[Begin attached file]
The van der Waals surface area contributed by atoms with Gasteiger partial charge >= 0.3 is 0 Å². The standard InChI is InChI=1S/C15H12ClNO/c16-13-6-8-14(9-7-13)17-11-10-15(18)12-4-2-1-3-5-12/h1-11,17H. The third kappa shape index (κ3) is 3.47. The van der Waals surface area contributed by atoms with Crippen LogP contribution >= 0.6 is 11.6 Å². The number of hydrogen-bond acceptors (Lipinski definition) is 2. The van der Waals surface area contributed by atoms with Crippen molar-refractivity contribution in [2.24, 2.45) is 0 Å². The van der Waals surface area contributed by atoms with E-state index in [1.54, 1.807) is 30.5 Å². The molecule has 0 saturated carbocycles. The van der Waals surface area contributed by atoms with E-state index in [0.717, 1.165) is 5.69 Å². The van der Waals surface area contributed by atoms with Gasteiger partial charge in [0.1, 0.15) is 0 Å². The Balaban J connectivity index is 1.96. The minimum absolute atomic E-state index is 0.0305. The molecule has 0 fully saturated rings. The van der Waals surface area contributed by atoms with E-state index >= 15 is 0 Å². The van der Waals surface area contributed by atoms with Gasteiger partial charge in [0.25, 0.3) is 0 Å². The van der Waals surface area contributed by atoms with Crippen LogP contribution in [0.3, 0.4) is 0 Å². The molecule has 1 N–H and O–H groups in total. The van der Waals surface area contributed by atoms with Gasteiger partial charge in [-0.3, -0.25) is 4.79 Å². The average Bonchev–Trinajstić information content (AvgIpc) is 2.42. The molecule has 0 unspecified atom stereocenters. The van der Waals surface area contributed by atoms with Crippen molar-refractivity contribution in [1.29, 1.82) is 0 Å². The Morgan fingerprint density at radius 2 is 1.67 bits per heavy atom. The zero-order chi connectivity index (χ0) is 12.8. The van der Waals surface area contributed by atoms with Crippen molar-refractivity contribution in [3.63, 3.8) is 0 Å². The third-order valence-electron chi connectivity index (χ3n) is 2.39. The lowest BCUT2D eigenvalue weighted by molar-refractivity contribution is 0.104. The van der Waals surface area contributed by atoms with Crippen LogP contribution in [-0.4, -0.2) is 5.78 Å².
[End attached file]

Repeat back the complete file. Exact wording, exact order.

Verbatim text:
The van der Waals surface area contributed by atoms with Gasteiger partial charge >= 0.3 is 0 Å². The standard InChI is InChI=1S/C15H12ClNO/c16-13-6-8-14(9-7-13)17-11-10-15(18)12-4-2-1-3-5-12/h1-11,17H. The third kappa shape index (κ3) is 3.47. The van der Waals surface area contributed by atoms with Crippen LogP contribution >= 0.6 is 11.6 Å². The number of hydrogen-bond acceptors (Lipinski definition) is 2. The van der Waals surface area contributed by atoms with Crippen molar-refractivity contribution in [2.24, 2.45) is 0 Å². The van der Waals surface area contributed by atoms with E-state index in [1.54, 1.807) is 30.5 Å². The molecule has 0 saturated carbocycles. The van der Waals surface area contributed by atoms with E-state index in [0.717, 1.165) is 5.69 Å². The van der Waals surface area contributed by atoms with Gasteiger partial charge in [0.1, 0.15) is 0 Å². The Balaban J connectivity index is 1.96. The minimum absolute atomic E-state index is 0.0305. The molecule has 0 fully saturated rings. The van der Waals surface area contributed by atoms with E-state index >= 15 is 0 Å². The van der Waals surface area contributed by atoms with Gasteiger partial charge in [0.25, 0.3) is 0 Å². The van der Waals surface area contributed by atoms with Crippen LogP contribution in [0.3, 0.4) is 0 Å². The molecule has 1 N–H and O–H groups in total. The van der Waals surface area contributed by atoms with Gasteiger partial charge in [-0.3, -0.25) is 4.79 Å². The average Bonchev–Trinajstić information content (AvgIpc) is 2.42. The molecule has 0 unspecified atom stereocenters. The van der Waals surface area contributed by atoms with Crippen molar-refractivity contribution in [1.29, 1.82) is 0 Å². The Morgan fingerprint density at radius 2 is 1.67 bits per heavy atom. The zero-order chi connectivity index (χ0) is 12.8. The van der Waals surface area contributed by atoms with Crippen molar-refractivity contribution in [3.63, 3.8) is 0 Å². The third-order valence-electron chi connectivity index (χ3n) is 2.39. The lowest BCUT2D eigenvalue weighted by molar-refractivity contribution is 0.104. The van der Waals surface area contributed by atoms with Crippen LogP contribution in [-0.4, -0.2) is 5.78 Å².